LONDON – Britain has unveiled a plan to battle rising child obesity by urging food manufacturers to cut down on sugar and getting primary schools to make pupils do more exercise.
But health campaigners have slammed the government for failing to restrict junk food advertising aimed at children.
The government wants manufacturers to cut the amount of sugar in products popular with children, including cereals, candy and desserts, by 20 per cent over five years. Officials say they will consider “alternative levers” if the voluntary target isn’t met.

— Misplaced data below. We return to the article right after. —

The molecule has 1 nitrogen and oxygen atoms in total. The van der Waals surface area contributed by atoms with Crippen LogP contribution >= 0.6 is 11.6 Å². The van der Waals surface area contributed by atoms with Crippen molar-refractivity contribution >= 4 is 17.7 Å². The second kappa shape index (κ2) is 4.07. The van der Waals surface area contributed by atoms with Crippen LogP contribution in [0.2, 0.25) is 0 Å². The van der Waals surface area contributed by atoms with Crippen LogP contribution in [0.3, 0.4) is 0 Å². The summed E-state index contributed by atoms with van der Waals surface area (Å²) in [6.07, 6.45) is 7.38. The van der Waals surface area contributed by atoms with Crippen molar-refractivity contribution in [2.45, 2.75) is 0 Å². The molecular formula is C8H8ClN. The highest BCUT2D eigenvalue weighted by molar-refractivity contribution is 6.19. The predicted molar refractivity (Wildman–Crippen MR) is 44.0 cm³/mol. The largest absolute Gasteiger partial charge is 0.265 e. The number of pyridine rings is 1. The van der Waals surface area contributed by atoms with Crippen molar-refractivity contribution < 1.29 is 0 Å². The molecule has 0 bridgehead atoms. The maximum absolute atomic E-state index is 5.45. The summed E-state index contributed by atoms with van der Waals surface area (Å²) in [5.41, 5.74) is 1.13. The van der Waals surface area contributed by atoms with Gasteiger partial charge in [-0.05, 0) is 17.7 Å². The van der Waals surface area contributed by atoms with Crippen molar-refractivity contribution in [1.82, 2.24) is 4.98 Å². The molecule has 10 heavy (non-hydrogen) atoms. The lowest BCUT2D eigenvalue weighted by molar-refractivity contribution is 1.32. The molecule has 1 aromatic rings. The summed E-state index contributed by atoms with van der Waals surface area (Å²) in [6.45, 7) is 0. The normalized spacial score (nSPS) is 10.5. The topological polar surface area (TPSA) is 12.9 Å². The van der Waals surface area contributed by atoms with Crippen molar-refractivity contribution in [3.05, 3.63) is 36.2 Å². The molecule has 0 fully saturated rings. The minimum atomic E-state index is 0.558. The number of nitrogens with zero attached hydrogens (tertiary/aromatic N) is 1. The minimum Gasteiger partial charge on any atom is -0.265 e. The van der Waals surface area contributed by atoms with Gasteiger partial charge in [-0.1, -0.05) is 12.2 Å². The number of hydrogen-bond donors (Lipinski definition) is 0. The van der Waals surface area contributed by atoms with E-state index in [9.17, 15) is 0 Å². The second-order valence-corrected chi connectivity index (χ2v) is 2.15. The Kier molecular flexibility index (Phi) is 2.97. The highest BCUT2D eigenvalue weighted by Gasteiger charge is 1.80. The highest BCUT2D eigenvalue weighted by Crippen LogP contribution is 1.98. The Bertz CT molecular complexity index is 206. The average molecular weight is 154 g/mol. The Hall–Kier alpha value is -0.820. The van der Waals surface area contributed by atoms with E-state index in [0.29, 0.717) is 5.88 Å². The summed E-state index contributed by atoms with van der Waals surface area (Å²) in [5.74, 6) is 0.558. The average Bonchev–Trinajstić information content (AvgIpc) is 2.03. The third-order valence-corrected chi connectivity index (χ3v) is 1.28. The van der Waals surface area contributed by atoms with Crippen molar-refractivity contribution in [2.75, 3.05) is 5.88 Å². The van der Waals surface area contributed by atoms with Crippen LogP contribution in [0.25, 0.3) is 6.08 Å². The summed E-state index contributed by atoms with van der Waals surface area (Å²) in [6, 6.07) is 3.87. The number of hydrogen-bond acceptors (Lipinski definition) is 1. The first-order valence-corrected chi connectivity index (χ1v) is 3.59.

Britain has already announced a “sugar tax” on sodas to start in 2018.
Parveen Kumar, chairwoman of the British Medical Association board of science, said Thursday that it was “incredibly disappointing” that the plan didn’t include restrictions on marketing of unhealthy food and drinks.